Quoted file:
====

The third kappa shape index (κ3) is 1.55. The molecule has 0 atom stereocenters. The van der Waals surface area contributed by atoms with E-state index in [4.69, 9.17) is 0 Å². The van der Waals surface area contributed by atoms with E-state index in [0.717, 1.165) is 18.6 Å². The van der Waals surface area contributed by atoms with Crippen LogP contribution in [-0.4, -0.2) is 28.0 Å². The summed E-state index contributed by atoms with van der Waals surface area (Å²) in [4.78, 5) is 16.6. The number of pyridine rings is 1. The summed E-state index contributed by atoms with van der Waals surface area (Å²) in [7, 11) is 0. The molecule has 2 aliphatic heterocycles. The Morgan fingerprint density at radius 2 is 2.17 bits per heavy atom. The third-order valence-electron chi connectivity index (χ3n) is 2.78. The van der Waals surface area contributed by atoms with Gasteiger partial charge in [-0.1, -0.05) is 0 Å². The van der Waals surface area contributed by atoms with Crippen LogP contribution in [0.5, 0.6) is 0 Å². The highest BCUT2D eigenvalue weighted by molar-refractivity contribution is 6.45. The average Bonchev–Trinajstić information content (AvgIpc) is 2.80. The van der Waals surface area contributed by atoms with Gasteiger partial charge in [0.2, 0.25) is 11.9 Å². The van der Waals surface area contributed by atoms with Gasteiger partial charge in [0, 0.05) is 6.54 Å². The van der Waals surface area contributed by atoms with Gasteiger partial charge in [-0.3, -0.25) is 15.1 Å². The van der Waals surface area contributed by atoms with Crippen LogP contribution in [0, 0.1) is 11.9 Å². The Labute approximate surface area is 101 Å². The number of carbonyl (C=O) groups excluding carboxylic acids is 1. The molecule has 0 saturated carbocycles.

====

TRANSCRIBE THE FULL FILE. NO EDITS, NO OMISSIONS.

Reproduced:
The third kappa shape index (κ3) is 1.55. The molecule has 0 atom stereocenters. The van der Waals surface area contributed by atoms with E-state index in [4.69, 9.17) is 0 Å². The van der Waals surface area contributed by atoms with E-state index in [0.717, 1.165) is 18.6 Å². The van der Waals surface area contributed by atoms with Crippen LogP contribution in [-0.4, -0.2) is 28.0 Å². The summed E-state index contributed by atoms with van der Waals surface area (Å²) in [4.78, 5) is 16.6. The number of pyridine rings is 1. The summed E-state index contributed by atoms with van der Waals surface area (Å²) in [7, 11) is 0. The molecule has 2 aliphatic heterocycles. The Morgan fingerprint density at radius 2 is 2.17 bits per heavy atom. The third-order valence-electron chi connectivity index (χ3n) is 2.78. The van der Waals surface area contributed by atoms with Gasteiger partial charge in [-0.1, -0.05) is 0 Å². The van der Waals surface area contributed by atoms with Crippen LogP contribution in [0.5, 0.6) is 0 Å². The highest BCUT2D eigenvalue weighted by molar-refractivity contribution is 6.45. The average Bonchev–Trinajstić information content (AvgIpc) is 2.80. The van der Waals surface area contributed by atoms with Gasteiger partial charge in [0.2, 0.25) is 11.9 Å². The van der Waals surface area contributed by atoms with Gasteiger partial charge in [0, 0.05) is 6.54 Å². The van der Waals surface area contributed by atoms with Gasteiger partial charge in [-0.3, -0.25) is 15.1 Å². The van der Waals surface area contributed by atoms with Crippen LogP contribution in [0, 0.1) is 11.9 Å². The Labute approximate surface area is 101 Å². The number of carbonyl (C=O) groups excluding carboxylic acids is 1. The molecule has 0 saturated carbocycles.